Appellant further relies upon the rule of In re Chi-Dooh Li, 79 Wn.2d 561, 488 P.2d 259 (1971), wherein two situations were set forth in which there may be a repeal by implication, as follows at page 563:

The conditions are (1) the later act covers the entire subject matter of the earlier legislation, is complete in itself, and is evidently intended to supersede prior legislation on the subject; or (2) the two acts are so clearly inconsistent with, and repugnant to, each other that they cannot be reconciled and both given effect by a fair and reasonable construction.

Appellant contends the trial court could not possibly have meant that RCW 11.52.010 through 11.52.024 were intended to cover the entire subject although that is exactly what the court said. The appellant concludes that portion of his argument by saying: "In any event, it appears *108 rather obvious that the trial court's decision cannot be sustained under the first condition set forth above." We disagree.

In RCW 11.52.016 it is stated:

The awards in RCW 11.52.010 through 11.52.024 provided shall be in lieu of all homestead provisions of the law and of exemptions.

Similarly, in RCW 11.52.024, it is stated:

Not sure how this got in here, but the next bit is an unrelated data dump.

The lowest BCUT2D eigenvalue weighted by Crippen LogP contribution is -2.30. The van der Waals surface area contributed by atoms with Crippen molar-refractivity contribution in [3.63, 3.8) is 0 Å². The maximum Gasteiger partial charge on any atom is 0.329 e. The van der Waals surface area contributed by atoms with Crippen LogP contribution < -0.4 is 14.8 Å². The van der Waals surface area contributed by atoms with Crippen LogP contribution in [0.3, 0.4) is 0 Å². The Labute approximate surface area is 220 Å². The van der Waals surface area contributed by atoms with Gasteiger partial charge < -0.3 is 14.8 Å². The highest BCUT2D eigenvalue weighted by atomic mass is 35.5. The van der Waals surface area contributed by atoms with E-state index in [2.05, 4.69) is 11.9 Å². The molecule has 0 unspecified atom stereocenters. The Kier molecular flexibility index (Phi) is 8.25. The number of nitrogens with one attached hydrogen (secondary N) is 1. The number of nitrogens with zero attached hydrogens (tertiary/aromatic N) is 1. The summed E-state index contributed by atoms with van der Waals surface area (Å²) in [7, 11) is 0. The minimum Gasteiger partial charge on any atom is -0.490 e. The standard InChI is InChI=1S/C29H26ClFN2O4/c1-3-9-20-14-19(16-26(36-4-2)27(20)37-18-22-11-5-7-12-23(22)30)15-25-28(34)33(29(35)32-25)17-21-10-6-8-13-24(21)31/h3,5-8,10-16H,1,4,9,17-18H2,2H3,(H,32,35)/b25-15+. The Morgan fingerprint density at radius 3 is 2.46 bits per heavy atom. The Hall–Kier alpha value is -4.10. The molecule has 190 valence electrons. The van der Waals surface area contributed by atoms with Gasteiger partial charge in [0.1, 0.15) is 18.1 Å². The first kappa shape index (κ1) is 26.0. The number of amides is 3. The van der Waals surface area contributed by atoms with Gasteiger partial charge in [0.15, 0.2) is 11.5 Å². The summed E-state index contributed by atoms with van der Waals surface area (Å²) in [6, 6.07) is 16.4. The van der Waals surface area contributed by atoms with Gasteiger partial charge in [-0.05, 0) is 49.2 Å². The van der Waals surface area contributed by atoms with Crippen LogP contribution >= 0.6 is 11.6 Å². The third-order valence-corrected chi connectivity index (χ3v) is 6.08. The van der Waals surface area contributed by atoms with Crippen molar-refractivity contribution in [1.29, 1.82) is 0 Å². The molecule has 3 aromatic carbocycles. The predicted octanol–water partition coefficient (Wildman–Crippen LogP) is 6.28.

... such awards shall be in lieu of all further homestead rights and of all exemptions.

The argument is made in appellant's reply brief that the quoted language is to limit a surviving spouse to only one homestead exemption. Such an argument might be fairly convincing if the above language is read out of context.

[2, 3] Legislative intent is first to be deduced, if possible, from what is said, Schneider v. Forcier, 67 Wn.2d 161, 406 P.2d 935 (1965). Accordingly, words in a statute are to be given their ordinary meaning. Bixler v. Hille, 80 Wn.2d 668, 497 P.2d 594 (1972). And, clearly, RCW 11.52 is to be read as a whole. Greenwood v. State Bd. for Community College Educ., 82 Wn.2d 667, 513 P.2d 57 (1973). The language of the above statute, read in the context of the entire act, is plain and unambiguous on its face RCW 11.52 was intended by the legislature to cover the entire subject. The plain meaning of a statute must be adopted. Jay v. Boyd, 351 U.S. 345, 100 L. Ed. 1242, 76 S. Ct. 919 (1956).

Appellants also argue that the second condition is not met in that the provisions of RCW 6.12.080 are not inconsistent with the provisions of RCW 11.52. The language of RCW 11.52.020 "whether the selection of such homestead results in vesting the complete or partial title in the survivor" refers to the possibility of the home property's being worth more than the statutory dollar limit, in which case an undivided interest may be vested in the surviving spouse on a mathematical formula. The words "in the manner provided by law" mean in accordance with the provisions of RCW 11.52.

*109 The total inconsistency is obvious. Under RCW 6.12.080 the homestead selected out of separate property of the deceased spouse will go to his heirs. Under RCW 11.52 the same homestead will go to the surviving spouse.

For the reasons stated, the part of RCW 6.12.080 dealing with probate was impliedly repealed by RCW 11.52 and the surviving spouse is entitled to the homestead in dispute herein. The trial court should be and is affirmed.